12. ssupercoolss

    ssupercoolss Member

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    i believe its nfpa code. if i am not mistaken its "no solid fuel appliance should be installed in a garage"
  13. solarguy

    solarguy New Member

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    >i believe its nfpa code.

    I'm going to check that out because NFPA does allow gas & oil fired equipment to be installed
    in a garage. If you can install gas & oil why not solid fuel?
    I'll post what we find including the code section.
  14. Eric Johnson

    Eric Johnson Mod Emeritus

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    I've been told both that you need to be 18 inches above the floor and that it's a no-no in an attached garage. I don't know which is the case, but like you, solarguy, I don't see any difference between a flaming gas or oil burner and a wood burner, other than you can't kill the fire on the latter with the flip of a switch.
  15. solarguy

    solarguy New Member

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    Concerning fossil fuel equipment, the code doesn't reference any difference between attached or detached garages, only private, public & service.
    In our other home we had a wood stove in the garage 18" above the floor & an office above. The fire inspector said thought I had you but looks like your legal. That was 7 years ago so maybe there has been a code change dealing w/ solid fuels. I'll get back to you Wednesday after I research this, out of the office tommorrow.
  16. ssupercoolss

    ssupercoolss Member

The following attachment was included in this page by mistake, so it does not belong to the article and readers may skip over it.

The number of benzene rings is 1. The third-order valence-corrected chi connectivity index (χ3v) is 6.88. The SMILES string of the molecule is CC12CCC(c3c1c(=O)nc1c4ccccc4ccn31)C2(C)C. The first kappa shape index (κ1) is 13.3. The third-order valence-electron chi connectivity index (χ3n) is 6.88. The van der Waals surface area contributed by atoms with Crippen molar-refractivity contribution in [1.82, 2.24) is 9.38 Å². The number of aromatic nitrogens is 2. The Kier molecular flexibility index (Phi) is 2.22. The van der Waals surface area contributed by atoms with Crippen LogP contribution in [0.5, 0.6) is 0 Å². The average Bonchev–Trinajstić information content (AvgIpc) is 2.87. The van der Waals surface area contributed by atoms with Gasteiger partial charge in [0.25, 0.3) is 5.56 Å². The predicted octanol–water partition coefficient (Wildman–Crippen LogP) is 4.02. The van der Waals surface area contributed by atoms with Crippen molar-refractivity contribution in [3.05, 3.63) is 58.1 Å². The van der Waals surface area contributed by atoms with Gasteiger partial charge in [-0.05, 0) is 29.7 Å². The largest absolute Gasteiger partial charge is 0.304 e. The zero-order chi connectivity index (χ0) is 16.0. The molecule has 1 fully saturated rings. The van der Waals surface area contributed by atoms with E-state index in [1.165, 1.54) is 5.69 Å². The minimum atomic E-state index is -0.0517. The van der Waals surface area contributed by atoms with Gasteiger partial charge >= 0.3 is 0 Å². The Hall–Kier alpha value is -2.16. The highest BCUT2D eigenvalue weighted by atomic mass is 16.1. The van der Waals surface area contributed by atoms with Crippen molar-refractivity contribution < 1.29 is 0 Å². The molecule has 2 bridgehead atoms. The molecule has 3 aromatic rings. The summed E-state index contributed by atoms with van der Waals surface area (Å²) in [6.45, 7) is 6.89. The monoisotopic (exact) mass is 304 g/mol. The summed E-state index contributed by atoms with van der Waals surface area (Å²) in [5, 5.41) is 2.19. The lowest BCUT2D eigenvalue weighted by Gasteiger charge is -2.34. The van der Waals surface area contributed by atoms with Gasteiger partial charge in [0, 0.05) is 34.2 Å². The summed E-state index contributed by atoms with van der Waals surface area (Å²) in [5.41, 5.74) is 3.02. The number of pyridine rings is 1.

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    thanks solarguy, i appreciate you looking into it, as i have called the building inspector in town here, and i have him scratching his head a little. he said he will look into it, i wonder if i get the same answer from both of you.

    from some of the previous post i have read on here, no solid fuel in a garage because you actually have to open the door to the appliance to feed it, i guess exposing the flame. dont take that as gospil, though, just because i read that somewhere. but....for gas and oil installed in a garage do they require outside air for combustion? if not, than it really doesnt make sense to me. i know you cant fix stupidity, but i can think of many ways to blow up my garage, with an oil/gas burner in my garage. but i would do any of them.
  17. eekster

    eekster New Member

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    Anything in the garage or eleswhere, depending on the circumstances, should have combustion air. My boiler is in the garage and it is pretty tight. I made sure there was combustion air. When the boiler is running hard ( when it is cold out) youcan feel air being drawn through the duct.
    Keith
  18. Tony H

    Tony H New Member

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    Maybe the first issue is to make that room "not a garage" by definition would lack of a garage door be enough ? install a double door to load in wood and take the garage door out. It seems to me if a car cannot fit into the space it cannot be a garage anyway.

    Good thing we don't have inspector looking for that around here as I know quite a few people with wood stoves in garages, large sheds and pole barns.
  19. ssupercoolss

    ssupercoolss Member

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    i will have to wait to hear what the building inspector comes back with, like i said he is kind of a friend of mine, so i know he will try to work with me. but at the same time i cant do anything that would put him in a bad position. i pretty much invisioned what tony mentioned. maybe a french door type set up. i kind of hate to lose the garage door though, although i had planned on a nice new one this fall. the only problem i face with framing out garage door area is the fact that my house is brick. there are a lot of houses in the neighborhood that have turned the garage into a room, and from the outside, did an awful job with some type of siding, and it looks terrible.